Home Blog Tips from the Top: London’s Best Views

Tips from the Top: London’s Best Views

You’ve seen them in the movies: London views are some of the most iconic in the world. But that’s easy to lose sight of when you’re stuck underground, or staring at a map.

High rise London views from the London Eye and the Shard are heavily advertised, but that shows in the pricing. Plus, and the world and his wife are already there. If you know where to look, you can avoid the crowds and get some stunning more secret perspectives of the city.

It’s time to think outside the box (or tube, or square) and get high without the legal consequences.


The Rural View of London: Primrose Hill

Where: Primrose Hill, London NW3
When: 5am – dusk
Price: Free

Primrose Hill sits on the edge of bustling Camden, but the only way you’ll know it’s not a country village is the magnificent view. Look over the rolling hills and tree-lined lanes of Regent’s Park and you’ll see a vista of skyscrapers straight out of a sci-Fi movie. But it’s also a classic London view: you can see the West End with the London Eye beyond. And look to the East and you’ll find the twin icons of London, the Shard and the dome of St Paul’s perfectly aligned.

Or if it’s wildlife you want to see, keep your eyes open and you might catch a glimpse of the likes of Kate Moss and Sadie Frost. Among its other delights, Primrose Hill is a favourite celebrity picnic spot.

Tour Guide Tip from the Top: On Saturdays there’s an excellent food market at the Northern foot of the hill, 10am – 3pm

The Landmark View of the Thames: Pizza Express, Bankside

Where: Benbow House, 24 New Globe Walk, London SE1 9DS
When: Monday – Thursday 11.30am – 11pm, Friday – Saturday 11.30am – midnight, Sunday 11.30am – 10.30pm
Price: from £10 per head

Yes, we know Pizza Express is an ubiquitous chain (there are over 400 in the UK) but, in our opinion, this Bankside branch is a real find. So if you aren’t a fan of skyscrapers, or sky-high prices, this is the London view for you.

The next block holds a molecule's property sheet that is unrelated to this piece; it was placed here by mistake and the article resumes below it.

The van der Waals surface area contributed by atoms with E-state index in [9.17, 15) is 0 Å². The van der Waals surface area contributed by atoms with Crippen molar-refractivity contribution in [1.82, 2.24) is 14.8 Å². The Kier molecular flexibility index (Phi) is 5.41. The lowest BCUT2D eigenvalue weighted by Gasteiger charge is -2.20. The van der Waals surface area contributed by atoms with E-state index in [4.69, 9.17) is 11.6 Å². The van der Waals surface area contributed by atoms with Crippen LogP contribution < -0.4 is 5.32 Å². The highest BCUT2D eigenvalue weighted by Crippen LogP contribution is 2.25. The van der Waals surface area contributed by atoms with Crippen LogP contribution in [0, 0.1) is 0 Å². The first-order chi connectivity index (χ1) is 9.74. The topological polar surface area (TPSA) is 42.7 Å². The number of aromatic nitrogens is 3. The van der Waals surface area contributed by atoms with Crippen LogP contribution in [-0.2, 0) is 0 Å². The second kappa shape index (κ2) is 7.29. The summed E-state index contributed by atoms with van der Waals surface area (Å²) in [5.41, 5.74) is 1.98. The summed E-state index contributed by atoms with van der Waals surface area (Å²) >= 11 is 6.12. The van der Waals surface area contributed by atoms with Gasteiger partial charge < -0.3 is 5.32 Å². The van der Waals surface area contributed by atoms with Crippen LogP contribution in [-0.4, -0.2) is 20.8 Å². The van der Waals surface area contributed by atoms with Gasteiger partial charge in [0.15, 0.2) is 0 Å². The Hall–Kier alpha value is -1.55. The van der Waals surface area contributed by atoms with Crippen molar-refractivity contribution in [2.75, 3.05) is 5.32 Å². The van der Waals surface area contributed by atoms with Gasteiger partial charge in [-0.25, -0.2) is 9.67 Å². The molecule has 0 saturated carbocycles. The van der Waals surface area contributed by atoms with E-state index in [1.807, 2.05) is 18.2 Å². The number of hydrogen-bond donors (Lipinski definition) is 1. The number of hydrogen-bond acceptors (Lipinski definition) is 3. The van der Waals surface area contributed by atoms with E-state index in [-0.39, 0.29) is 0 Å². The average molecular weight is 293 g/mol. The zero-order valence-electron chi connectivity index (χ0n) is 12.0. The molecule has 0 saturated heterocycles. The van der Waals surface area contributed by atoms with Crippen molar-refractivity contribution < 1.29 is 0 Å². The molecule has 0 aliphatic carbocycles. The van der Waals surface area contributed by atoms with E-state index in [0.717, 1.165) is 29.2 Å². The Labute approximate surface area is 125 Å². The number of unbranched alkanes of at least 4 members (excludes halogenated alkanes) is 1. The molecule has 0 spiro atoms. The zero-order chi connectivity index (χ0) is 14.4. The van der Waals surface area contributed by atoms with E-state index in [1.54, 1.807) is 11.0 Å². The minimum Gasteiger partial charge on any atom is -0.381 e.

Ask to sit upstairs by the window, and from the 2nd floor there’s a treat waiting for you. Watch a Southbank sunset over St Paul’s and the Millenium Bridge as the Thames flows by. In conclusion: a truly five-star view for under a tenner. Result.

Tour Guide Tip from the Top: For every show at Shakespeare’s Globe Theatre (located next door) there are standing tickets available for £5. So that’s dinner and a show for £20. Who said London was expensive?

The Hidden Hotel Bar: The Heights at St George’s Hotel

Where: 14 – 15 Regent Street, Langham Place, London W1B 2QS
When: 7am – 11pm
Price: £3 for a coffee, three course meals from £26

This four star hotel is discreetly hidden behind the coffee shops of Regent Street. So when you need a break from shopping, leave the hustle and bustle of Oxford Circus behind. While signage is minimal and the reception area may look a bit tired, you know that something special lies on the 15th floor. Namely, one of the more unusual London views.

Because up there, the air is rarefied (thanks, Sinatra), and you can enjoy the ‘walls of windows’ in peace, away from the crowds. You’ll be up close to the iconic BT tower, which looks to many Doctor Who fans like a giant sonic screwdriver. There’s also a rare perspective on the unique twin spires of All Souls Church and the BBC’s HQ Broadcasting House, tucked away just below you.